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Kentucky's Prevention Enhancement Site for Fetal Alcohol Spectrum Disorders:
Funded by Kentucky's Division of Behavioral Health and Managed by Bluegrass Regional MH/MR Board Inc.

Step Closer: Before You Get Pregnant

No Alcohol While Pregnant, Please.

“I’ve been trying to get pregnant for a year so I don’t drink any alcohol.”

“I use birth control but I just found out that I’m two months pregnant. I’ve been drinking some and I’m scared to death.”

“Guess how I found out I was pregnant? I wanted to have a couple of drinks on a Friday night and I stopped to get a pregnancy test first just to be safe – and it was positive! I’m so glad that I checked before I drank.”

If you’re pregnant, don’t drink. If you drink, don’t get pregnant.

Most women stop drinking as soon as they learn they are pregnant – but alcohol can affect a baby before a woman knows she’s pregnant.

Why does this matter? The brain develops every single day of pregnancy and alcohol is a substance that has been proven to kill fetal brain cells, halt their development or alter the way these cells will function later on. Alcohol acts as a poison to a developing baby’s body and brain. Brain development before birth provides the foundation for day-to-day brain functioning for a person’s entire life.

According to the U.S. Surgeon General, the Centers for Disease Control and the American College of Obstetrics and Gynecology, there is NO SAFE AMOUNT of alcohol if a woman is pregnant or could become pregnant. http://www.cdc.gov/ncbddd/fasd/documents/SurgeonGenbookmark.pdf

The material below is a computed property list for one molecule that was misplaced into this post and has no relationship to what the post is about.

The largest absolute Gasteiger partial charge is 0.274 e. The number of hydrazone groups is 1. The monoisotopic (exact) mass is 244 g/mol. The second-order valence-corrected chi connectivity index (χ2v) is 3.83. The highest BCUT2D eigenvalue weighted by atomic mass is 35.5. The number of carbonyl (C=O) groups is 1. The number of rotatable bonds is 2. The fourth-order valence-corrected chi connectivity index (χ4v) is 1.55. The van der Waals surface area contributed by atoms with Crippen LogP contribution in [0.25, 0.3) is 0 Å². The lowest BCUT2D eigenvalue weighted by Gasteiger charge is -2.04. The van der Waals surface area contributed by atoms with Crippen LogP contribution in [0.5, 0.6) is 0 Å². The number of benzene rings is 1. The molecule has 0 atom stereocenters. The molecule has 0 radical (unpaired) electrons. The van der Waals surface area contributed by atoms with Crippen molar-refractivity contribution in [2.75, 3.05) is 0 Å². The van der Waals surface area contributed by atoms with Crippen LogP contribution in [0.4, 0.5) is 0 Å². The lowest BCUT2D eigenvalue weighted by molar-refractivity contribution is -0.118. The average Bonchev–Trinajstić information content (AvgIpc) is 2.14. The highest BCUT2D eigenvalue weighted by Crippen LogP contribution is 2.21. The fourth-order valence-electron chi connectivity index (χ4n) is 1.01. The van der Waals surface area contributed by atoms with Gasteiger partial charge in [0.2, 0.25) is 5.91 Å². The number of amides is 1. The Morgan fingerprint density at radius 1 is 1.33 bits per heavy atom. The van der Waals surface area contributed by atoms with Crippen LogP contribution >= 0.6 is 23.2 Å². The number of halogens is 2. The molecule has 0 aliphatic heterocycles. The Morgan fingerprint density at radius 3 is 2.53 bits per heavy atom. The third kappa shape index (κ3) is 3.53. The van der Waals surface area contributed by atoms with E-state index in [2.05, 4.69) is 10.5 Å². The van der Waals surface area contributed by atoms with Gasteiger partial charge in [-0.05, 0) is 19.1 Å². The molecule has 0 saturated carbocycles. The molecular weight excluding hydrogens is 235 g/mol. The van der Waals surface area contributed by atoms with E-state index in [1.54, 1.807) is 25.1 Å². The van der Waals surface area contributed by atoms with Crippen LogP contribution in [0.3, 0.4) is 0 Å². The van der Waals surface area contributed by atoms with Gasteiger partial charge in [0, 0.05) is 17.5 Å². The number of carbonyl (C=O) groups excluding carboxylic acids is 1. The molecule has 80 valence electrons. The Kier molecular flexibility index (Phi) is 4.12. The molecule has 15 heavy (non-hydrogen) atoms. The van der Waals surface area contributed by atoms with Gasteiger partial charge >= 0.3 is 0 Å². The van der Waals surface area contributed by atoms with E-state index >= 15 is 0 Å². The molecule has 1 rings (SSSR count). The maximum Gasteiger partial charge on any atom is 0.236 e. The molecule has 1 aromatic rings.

If you are pregnant and are worried about how alcohol may have affected your unborn baby, remember this: It’s never too late to stop. Every single day that your baby can grow and develop in healthy, nutrient-rich and alcohol-free environment will help your baby’s body and brain grow. Don’t be afraid to be honest with your doctor. This will help your doctor provide you and your baby with the best possible care.

The Challenge

  1. If you COULD get pregnant, choose not to drink any alcohol and explain the reasons behind this decision to others.
  2. Make sure that everyone in your life (women AND men) know this information: Postcard_WomenOfChildbearing age.pdf
  3. Whether or not you are pregnant, let your physicians (OB/GYN and otherwise) know that you support them in giving a “No Amount of Alcohol is Safe” message to all women of childbearing age: InfoSheetforMDs.pdf and PublicationForOBDocs.pdf

For more information about women and alcohol, visit this September 2008 report from the National Survey on Drug Use and Health: Alcohol Use Among Pregnant Women and Recent Mothers http://www.oas.samhsa.gov/2k8/pregnantAlc/pregnantAlc.pdf